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1971: The sexuality of aging.

... Society tends to inflict sexual incapacity on the aging person as a kind of wish fulfillment, as if to say, "You are old and finished with life, so you should be finished with sex--especially since trying to meet your sex-related needs might add to the bother of looking after you." So in institutions for the aging, except for occasional over-supervised events, the old ladies see only other old ladies and the old gentlemen may be in contact only with other old gentlemen. Even married couples may be separated--as, invariably, will lovers who are unmarried for any one of a number of valid reasons. Relatives acquiesce or conspire in this as if ashamed that a parent or grandparent should still be human enough for sexual loneliness. Denial of the right to feel and of opportunity to fulfill affective needs is not only one of the many ways in which we dehumanize the aging, but is one of the most effective in that it strikes at the part of each one that is most personal, most meaningful, most private, most difficult to acknowledge.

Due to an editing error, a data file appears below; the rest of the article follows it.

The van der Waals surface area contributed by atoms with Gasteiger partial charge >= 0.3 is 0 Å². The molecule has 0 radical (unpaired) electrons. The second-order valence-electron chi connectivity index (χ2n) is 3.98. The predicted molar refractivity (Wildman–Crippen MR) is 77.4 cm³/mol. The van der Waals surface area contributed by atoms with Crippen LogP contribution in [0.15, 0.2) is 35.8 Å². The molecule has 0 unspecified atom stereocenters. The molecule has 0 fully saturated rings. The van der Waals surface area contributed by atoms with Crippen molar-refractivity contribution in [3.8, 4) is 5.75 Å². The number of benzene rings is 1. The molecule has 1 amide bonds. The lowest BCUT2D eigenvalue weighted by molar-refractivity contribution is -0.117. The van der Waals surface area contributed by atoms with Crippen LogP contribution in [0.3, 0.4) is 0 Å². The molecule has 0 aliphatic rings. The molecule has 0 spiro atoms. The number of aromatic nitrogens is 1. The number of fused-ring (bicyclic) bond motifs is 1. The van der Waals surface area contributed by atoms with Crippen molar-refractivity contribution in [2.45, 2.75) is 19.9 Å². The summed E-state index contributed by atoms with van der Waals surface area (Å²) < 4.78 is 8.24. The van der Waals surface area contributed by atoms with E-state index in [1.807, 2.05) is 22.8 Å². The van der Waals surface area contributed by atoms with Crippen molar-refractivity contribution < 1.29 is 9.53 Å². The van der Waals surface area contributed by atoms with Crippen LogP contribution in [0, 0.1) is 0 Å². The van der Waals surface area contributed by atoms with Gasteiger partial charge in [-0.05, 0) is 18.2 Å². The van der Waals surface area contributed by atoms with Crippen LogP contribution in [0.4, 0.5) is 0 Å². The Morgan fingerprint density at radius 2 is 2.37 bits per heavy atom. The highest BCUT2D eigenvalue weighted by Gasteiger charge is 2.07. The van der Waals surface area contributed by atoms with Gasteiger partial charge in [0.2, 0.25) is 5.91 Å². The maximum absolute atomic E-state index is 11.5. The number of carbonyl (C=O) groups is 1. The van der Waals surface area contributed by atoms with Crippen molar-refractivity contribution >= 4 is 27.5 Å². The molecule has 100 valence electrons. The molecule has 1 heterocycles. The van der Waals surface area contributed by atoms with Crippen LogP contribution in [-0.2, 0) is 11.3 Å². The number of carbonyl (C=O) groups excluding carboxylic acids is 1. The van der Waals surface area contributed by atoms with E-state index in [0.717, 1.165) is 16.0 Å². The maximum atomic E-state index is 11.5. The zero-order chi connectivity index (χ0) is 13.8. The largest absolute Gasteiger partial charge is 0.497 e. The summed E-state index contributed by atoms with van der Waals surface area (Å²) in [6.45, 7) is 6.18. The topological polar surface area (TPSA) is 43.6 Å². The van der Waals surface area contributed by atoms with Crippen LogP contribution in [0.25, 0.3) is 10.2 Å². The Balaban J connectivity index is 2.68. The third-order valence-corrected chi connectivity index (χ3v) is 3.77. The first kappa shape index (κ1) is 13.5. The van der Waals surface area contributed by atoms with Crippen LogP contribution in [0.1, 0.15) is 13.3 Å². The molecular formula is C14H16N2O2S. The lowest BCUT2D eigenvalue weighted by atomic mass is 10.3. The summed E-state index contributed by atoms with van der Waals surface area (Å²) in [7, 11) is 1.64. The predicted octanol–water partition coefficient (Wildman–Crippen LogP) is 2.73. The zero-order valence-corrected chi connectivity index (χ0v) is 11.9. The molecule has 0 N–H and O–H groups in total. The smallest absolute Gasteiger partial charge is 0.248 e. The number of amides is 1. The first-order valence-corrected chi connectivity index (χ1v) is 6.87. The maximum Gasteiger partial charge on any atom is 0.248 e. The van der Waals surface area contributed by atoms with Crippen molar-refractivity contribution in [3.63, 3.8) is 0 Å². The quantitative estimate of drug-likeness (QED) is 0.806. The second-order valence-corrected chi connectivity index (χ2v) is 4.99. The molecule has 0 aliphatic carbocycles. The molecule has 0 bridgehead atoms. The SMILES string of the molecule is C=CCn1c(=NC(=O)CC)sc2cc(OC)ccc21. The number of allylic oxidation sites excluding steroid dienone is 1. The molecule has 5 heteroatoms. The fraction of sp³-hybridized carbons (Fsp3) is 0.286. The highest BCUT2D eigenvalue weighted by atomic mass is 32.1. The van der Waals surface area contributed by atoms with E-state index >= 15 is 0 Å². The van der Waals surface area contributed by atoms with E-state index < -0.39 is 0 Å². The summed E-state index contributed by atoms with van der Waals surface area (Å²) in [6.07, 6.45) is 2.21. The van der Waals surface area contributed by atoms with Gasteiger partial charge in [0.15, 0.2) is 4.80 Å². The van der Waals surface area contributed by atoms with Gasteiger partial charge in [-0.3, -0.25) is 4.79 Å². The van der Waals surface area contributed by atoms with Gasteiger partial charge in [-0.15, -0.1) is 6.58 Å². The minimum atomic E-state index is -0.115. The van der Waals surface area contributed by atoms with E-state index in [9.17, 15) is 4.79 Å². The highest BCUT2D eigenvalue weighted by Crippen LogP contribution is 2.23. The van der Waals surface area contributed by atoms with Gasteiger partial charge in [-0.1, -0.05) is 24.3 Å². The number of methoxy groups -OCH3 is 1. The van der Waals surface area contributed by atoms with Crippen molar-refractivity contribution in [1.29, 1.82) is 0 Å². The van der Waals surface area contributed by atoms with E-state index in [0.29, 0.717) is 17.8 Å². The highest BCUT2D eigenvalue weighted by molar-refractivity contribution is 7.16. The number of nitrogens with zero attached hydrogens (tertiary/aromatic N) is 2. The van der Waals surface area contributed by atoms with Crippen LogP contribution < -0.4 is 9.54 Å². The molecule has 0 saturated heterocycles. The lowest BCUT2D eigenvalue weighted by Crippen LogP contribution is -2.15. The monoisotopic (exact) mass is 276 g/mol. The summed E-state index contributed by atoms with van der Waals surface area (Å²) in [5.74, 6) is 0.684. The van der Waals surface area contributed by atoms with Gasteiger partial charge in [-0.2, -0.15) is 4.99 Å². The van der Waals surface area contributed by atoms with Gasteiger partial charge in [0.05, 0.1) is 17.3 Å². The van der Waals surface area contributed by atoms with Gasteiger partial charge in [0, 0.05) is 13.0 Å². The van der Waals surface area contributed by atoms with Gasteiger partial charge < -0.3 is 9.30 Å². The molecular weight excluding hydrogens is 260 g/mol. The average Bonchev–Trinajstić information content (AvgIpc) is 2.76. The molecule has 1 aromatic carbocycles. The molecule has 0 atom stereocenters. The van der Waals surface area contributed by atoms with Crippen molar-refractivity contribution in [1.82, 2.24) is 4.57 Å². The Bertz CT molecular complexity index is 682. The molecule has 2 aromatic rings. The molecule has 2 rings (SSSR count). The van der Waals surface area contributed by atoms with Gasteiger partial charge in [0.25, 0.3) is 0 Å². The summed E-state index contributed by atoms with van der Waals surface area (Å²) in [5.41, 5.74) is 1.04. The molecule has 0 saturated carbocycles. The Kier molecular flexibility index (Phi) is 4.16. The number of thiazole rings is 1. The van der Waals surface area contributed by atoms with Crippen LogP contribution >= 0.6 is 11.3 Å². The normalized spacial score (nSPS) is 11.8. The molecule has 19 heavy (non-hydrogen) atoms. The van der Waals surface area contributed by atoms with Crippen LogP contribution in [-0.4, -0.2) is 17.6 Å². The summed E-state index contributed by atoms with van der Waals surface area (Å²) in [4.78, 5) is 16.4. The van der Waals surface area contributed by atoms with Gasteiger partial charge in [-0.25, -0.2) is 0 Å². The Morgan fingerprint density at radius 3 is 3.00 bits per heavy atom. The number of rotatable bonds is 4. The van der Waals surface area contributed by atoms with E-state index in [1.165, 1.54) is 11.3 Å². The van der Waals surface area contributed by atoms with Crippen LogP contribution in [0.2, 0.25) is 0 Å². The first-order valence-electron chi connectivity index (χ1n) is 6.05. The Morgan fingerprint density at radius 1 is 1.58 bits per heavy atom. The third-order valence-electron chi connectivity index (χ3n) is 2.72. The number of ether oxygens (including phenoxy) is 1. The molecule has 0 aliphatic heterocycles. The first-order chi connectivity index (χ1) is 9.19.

Society's view of the aging person is rarely in phase with that aging person's view of himself. Who among us has the capacity to imagine what it will be and feel like to be aged--when it will be too late to do anything ourselves about how it is and feels except to reach out to another in the same situation? The spark of a new and zestful relationship can literally bring a sense of renewal of life itself to two people previously convinced that life was forever finished. Love, expressed and fulfilled, is in short supply these days. Aging people have as much need and capacity for expression of it as the rest of us--perhaps more. "Health is a state of complete physical, mental and social well-being." When physical well-being deteriorates, a heightened sense of mental or social well-being can help to right the precarious balance of remaining days. If a trip to the beauty parlor or a convivial glass of wine at dinner have proved worth their weight in gold for the mental and social health of aging men and women, in what coinage could we measure the value of the greatest of all medications--a warm, loving, intimate human relationship no matter how expressed?

Excerpted from SIECUS Newsletter, Volume 7, Issue 1, October 1971.

Mary S. Calderone, M.D.
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Title Annotation:Forty Years of Growing SIECUS on Sexuality and Aging; Sex Information and Education Council of the United States
Author:Calderone, Mary S.
Publication:SIECUS Report
Date:Mar 22, 2004
Words:401
Previous Article:SIECUS turns forty.
Next Article:1976: sexuality and aging.
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